Shotguns. Mas Ayoob likens the defensive shotgun to artillery: they put a lot of firepower into a pre-designated area, and as defensive tools, they're hard to beat. They also have the advantage of being able to fire shot of all sizes, from #8 birdshot to 1oz slugs. As a game-getter, few things beat the shotgun for putting meat on the table, be it bird or beast. In a survival situation, this could mean the difference between making it through the winter or starving to death. The versatility of this firearm is unmatched and no home should be without one, particularly in rural areas.
Rifles: Way back to the days of the early Americans, it was envisioned that every man have a rifle, both for hunting and military use if need be. Back then it was the muzzle-loader but today the choices are pretty much endless. I recommend sticking to military calibers as they are the easiest to come by, and a proven semi-automatic platform will make more sense as a fighting rifle than that bolt-action rifle that you got on sale at Wal-Mart. Yes, that Remington Model 700 is a nice rifle, but it was intended for the fellow who plans to shoot a box or two of ammo all year, not the guy sending rounds downrange until the finish cooks off of the barrel. The AR-15 is probably top dog today in the lighter fighting rifle category due to it's size, reliability, and commonality, but those preferring a bit more range and punch have many rifles to choose from in calibers like 7.62x51 (.308) or even .30-06. Yep, that old M-1 Garand, if properly maintained, will still serve a shooter well today as a defensive arm and a harvester of large game.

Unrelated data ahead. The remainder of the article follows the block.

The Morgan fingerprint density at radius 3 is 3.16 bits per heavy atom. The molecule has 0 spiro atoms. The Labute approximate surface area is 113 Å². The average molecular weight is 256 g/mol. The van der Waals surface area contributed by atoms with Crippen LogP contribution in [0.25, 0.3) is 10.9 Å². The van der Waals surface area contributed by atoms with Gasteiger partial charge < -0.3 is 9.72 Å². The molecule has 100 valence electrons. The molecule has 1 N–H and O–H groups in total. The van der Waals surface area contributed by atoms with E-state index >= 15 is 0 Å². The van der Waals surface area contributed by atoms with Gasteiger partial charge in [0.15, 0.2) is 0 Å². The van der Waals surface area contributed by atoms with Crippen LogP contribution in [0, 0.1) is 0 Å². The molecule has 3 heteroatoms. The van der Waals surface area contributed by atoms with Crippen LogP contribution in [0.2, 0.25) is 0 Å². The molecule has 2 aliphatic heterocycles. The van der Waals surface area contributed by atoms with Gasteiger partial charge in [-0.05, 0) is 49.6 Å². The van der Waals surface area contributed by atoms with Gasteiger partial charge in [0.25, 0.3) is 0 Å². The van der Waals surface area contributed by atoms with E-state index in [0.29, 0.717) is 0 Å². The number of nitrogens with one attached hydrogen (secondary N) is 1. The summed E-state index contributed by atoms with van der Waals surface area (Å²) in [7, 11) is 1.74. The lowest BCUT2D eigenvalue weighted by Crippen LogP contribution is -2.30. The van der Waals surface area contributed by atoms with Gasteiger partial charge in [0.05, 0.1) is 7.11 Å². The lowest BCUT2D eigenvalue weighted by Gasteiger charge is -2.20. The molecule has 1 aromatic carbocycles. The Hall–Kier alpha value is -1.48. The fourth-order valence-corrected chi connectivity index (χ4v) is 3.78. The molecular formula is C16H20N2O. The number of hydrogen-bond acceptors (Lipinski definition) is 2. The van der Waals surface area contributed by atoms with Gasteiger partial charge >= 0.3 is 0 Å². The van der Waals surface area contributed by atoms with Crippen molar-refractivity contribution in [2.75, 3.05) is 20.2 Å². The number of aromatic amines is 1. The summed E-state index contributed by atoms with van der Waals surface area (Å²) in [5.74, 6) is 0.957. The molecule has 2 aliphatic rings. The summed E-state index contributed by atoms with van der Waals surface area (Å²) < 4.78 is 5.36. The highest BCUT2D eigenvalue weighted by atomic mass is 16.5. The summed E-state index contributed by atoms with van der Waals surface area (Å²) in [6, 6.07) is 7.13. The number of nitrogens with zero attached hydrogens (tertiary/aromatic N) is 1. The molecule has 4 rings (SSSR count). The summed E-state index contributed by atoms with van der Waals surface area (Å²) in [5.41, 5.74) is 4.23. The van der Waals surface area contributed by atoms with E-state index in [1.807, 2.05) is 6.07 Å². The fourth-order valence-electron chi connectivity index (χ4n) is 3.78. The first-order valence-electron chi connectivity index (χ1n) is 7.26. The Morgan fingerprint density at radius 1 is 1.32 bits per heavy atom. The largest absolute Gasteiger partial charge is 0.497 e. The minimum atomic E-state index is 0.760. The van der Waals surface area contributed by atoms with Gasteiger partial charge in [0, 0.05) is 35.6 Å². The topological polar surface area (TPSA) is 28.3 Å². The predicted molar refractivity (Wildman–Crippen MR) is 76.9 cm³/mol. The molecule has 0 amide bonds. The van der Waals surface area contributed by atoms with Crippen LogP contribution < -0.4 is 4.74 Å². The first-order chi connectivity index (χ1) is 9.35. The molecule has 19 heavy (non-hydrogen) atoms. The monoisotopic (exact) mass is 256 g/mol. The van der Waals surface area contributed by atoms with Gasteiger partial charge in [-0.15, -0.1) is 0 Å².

And then there's the "lowly" .22 rifle. Some armchair commandos mock the idea, but the little .22 has it role, too. It'll take rabbits, squirrel and similar small game animals without destroying the meant and/or telling everyone for five miles that you're there, and it's a great training tool that you can use to brush up on your marksmanship or teach others the fundamentals. There's really no excuse not to have one around, and in a survival situation, a good one will be worth its weight in gold.
Now with those basics set out, people can, will and have argued ad infinitum about which ones are "the best". If not for choices and differing opinions, most gun magazines would have nothing to produce articles about. I won't even try to to tell you what you should have, but I'll explain my own choices and recommend that if you haven't made your own selections yet, that you do your homework and make some informed choices based on what works best for you.
Pistol-wise, I'm happiest with my Model 1911 .45 Automatic pistols and 4" .357 Smith and Wesson revolvers. But then I'm old and not horribly imaginative so I find comfort in things that have always worked before. The designs are proven and reliable, the ammo widely available just about everywhere, and the power is sufficient to do what a handgun should do: stop a close-in immediate threat.